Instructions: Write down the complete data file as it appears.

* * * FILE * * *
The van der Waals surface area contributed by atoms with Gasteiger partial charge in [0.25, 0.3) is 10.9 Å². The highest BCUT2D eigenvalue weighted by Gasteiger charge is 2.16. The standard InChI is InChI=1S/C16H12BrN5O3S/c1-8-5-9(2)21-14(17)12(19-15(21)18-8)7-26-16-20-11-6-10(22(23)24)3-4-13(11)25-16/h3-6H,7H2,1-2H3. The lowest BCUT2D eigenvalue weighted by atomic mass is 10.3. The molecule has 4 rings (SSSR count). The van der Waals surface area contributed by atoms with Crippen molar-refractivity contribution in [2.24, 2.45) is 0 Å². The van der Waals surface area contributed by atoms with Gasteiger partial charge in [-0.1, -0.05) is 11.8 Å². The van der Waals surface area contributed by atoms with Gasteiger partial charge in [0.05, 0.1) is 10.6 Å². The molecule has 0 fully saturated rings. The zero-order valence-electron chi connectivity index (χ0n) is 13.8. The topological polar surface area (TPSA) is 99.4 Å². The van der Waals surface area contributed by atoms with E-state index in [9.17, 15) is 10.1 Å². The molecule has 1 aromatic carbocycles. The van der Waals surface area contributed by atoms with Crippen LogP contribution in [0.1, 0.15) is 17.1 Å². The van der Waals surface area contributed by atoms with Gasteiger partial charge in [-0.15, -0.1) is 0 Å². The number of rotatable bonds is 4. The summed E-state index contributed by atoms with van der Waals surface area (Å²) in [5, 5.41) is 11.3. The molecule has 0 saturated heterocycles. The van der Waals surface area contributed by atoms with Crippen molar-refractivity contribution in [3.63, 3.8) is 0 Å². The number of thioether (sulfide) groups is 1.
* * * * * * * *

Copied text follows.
The van der Waals surface area contributed by atoms with Gasteiger partial charge in [0.25, 0.3) is 10.9 Å². The highest BCUT2D eigenvalue weighted by Gasteiger charge is 2.16. The standard InChI is InChI=1S/C16H12BrN5O3S/c1-8-5-9(2)21-14(17)12(19-15(21)18-8)7-26-16-20-11-6-10(22(23)24)3-4-13(11)25-16/h3-6H,7H2,1-2H3. The lowest BCUT2D eigenvalue weighted by atomic mass is 10.3. The molecule has 4 rings (SSSR count). The van der Waals surface area contributed by atoms with Crippen molar-refractivity contribution in [2.24, 2.45) is 0 Å². The van der Waals surface area contributed by atoms with Gasteiger partial charge in [-0.1, -0.05) is 11.8 Å². The van der Waals surface area contributed by atoms with Gasteiger partial charge in [0.05, 0.1) is 10.6 Å². The molecule has 0 fully saturated rings. The zero-order valence-electron chi connectivity index (χ0n) is 13.8. The topological polar surface area (TPSA) is 99.4 Å². The van der Waals surface area contributed by atoms with E-state index in [9.17, 15) is 10.1 Å². The molecule has 1 aromatic carbocycles. The van der Waals surface area contributed by atoms with Crippen LogP contribution in [0.1, 0.15) is 17.1 Å². The van der Waals surface area contributed by atoms with Gasteiger partial charge in [-0.15, -0.1) is 0 Å². The number of rotatable bonds is 4. The summed E-state index contributed by atoms with van der Waals surface area (Å²) in [5, 5.41) is 11.3. The molecule has 0 saturated heterocycles. The van der Waals surface area contributed by atoms with Crippen molar-refractivity contribution in [3.63, 3.8) is 0 Å². The number of thioether (sulfide) groups is 1.